3 people sociolinguistic theory? focus? expalin language with what 2 things?
Dore, Austin, Searle; focus pragmatics, Speech Act Theory, caregiver- vital role, joint reference; speech act theory and zone of proximal develpmt ((actual development/ potential))
Limitations sociolinguist theory
doesn't say "how" child associates symbol and referrent; doesn't explain how form of language acquired
emergentism?
brain org. explains nature; learned quickly, easily; impossible to learn language w/o prior knowledge; linguistic universals seeks to explain mind
explain the cognitive problem solving aspects of emergentism
language- results from neural interaction patterns; cognitive processes manipulate symbols (come from- brain parts, exposure to language, task during use of language)
9 types of nonverbal behavior
organismics, costuming, occulesics, proxemics, chronemic, haptics, objectics, kinesics, vocalics
organismics, costuming, occulesics
organismics- view based on superficial (height), costuming- makeup/ clothes; occulesics- eye-contact, eye movements, dilation
haptics, objectics, kinesics
touch, objects, body movement
proxemics, chronemic, vocalic
personal space, transfer of info through time, vocal quality (inflection, stress, rate)
standardized assement by aware of
taboo topics, what to call kids, how they learn, what they enjoy, how comm. usually works, how kid was raised, nonverbal rules, cultural values, rituals, punishment/ reward
alternative to standardized assessment
spontaneous language sample- fewer presuppositional constraints, permits code switching, parents can corroborate
when comparing w/ manual?
are using same age, sex, race? same characteristics? limitations on manual? verified? same purpose? culturally biased/ outdated language? multiple languages? reading level of child? affect sensory motor problem inflicted children?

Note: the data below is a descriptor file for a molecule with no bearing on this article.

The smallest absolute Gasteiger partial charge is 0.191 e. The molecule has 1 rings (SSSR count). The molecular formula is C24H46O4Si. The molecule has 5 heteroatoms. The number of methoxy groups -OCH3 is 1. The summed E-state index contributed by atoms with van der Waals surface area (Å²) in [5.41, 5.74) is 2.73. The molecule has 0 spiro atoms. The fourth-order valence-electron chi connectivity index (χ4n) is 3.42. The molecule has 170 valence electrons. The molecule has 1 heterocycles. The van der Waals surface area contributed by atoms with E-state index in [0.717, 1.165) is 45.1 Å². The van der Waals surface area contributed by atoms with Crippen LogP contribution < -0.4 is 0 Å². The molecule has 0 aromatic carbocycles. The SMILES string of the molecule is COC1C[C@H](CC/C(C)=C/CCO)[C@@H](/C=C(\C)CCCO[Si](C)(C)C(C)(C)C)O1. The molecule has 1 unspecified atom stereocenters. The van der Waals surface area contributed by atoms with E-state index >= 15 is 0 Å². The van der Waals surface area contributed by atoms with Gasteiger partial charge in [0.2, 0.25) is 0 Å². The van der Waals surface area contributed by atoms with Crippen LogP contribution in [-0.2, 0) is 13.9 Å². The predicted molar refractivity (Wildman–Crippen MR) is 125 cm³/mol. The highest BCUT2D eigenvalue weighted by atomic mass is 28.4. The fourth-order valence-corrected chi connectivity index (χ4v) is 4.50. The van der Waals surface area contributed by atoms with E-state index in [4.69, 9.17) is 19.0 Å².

2 basic categories of behavioral theoritical approaches?
empiricists- behaviorist, nurture, learned; nativists- linguistics, nature, innate
Two levels of linguistic processing
phase structure- rules controlling basic relationships all sentences (N/V structure); transformational rules- rules governing changing structure by language
how do nativists beleive children learn language?
by hypotheses. have finite set of rules and experiment until understand syntax
psycholinguist syntactic bootstrapping
children use knowledge of syntatic categories to make interences bout new words
linguistic theories contribution
open door for cross-cultural language studies; diff. view, identify linguistic universals
psycholinguistic semantic details? what first? weakenned what? rooted in what?
meaning preceds form, rules rooted in cognitive development and not LAD, weakened innateness; (Pinker); use knowledge of word meanings to understand syntactic categories
limitations of psycholinguistic semantic theories
why some never get language? cross over at 3 when language affects thought? doesn't explain HOW/ WHY cognitive processes become linguistically coded.
sociolinguist theory (comp. model, intentionality, usage based) explan research/ studies?
purpose- establish joint reference; research "motherese", joint attention; neglected children's language inferior
Pros of sociolinguistic theories.
added to behavioral theories (reinforcemnt), importance of environment (input, modeling, feedback), child active (unlike behaviorist who sees child as passive)
more on emergentism. borrows from ? 3 sub models?
behavioral/ nativists (mostly) assumptions; connectionism, parallel distributed processing, neural networds
emergentism- limits of biological factors _?
allow for discovering grammar
limitations of emergentism
hard to understand; gaps in how our brains process language